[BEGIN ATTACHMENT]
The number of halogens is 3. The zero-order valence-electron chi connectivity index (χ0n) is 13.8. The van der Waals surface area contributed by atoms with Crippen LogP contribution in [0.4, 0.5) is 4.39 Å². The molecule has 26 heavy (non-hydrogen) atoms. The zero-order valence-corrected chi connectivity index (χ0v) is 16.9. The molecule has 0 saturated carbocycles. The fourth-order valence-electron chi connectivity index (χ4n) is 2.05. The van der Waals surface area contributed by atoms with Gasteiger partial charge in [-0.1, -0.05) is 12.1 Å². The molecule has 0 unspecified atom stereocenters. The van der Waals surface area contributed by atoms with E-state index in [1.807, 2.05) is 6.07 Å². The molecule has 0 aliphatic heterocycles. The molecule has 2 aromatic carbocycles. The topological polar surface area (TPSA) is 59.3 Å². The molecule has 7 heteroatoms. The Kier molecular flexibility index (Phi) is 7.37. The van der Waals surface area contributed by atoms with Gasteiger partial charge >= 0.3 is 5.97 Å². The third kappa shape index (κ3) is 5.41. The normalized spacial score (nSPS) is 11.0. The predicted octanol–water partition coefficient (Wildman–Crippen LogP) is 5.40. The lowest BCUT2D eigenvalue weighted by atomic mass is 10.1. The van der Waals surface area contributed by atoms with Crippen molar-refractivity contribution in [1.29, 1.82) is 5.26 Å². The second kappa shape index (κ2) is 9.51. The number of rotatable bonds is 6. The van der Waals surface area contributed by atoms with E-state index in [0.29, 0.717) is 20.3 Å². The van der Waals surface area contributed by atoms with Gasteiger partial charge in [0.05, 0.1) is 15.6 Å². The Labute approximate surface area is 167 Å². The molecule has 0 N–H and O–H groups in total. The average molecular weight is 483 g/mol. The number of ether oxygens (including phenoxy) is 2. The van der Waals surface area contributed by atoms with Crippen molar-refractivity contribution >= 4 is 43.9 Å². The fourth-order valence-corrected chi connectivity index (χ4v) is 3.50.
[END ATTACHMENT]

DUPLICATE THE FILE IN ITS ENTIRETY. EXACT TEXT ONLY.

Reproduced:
The number of halogens is 3. The zero-order valence-electron chi connectivity index (χ0n) is 13.8. The van der Waals surface area contributed by atoms with Crippen LogP contribution in [0.4, 0.5) is 4.39 Å². The molecule has 26 heavy (non-hydrogen) atoms. The zero-order valence-corrected chi connectivity index (χ0v) is 16.9. The molecule has 0 saturated carbocycles. The fourth-order valence-electron chi connectivity index (χ4n) is 2.05. The van der Waals surface area contributed by atoms with Gasteiger partial charge in [-0.1, -0.05) is 12.1 Å². The molecule has 0 unspecified atom stereocenters. The van der Waals surface area contributed by atoms with E-state index in [1.807, 2.05) is 6.07 Å². The molecule has 0 aliphatic heterocycles. The molecule has 2 aromatic carbocycles. The topological polar surface area (TPSA) is 59.3 Å². The molecule has 7 heteroatoms. The Kier molecular flexibility index (Phi) is 7.37. The van der Waals surface area contributed by atoms with Gasteiger partial charge >= 0.3 is 5.97 Å². The third kappa shape index (κ3) is 5.41. The normalized spacial score (nSPS) is 11.0. The predicted octanol–water partition coefficient (Wildman–Crippen LogP) is 5.40. The lowest BCUT2D eigenvalue weighted by atomic mass is 10.1. The van der Waals surface area contributed by atoms with Crippen molar-refractivity contribution in [1.29, 1.82) is 5.26 Å². The second kappa shape index (κ2) is 9.51. The number of rotatable bonds is 6. The van der Waals surface area contributed by atoms with E-state index in [0.29, 0.717) is 20.3 Å². The van der Waals surface area contributed by atoms with Gasteiger partial charge in [0.05, 0.1) is 15.6 Å². The Labute approximate surface area is 167 Å². The molecule has 0 N–H and O–H groups in total. The average molecular weight is 483 g/mol. The number of ether oxygens (including phenoxy) is 2. The van der Waals surface area contributed by atoms with Crippen molar-refractivity contribution >= 4 is 43.9 Å². The fourth-order valence-corrected chi connectivity index (χ4v) is 3.50.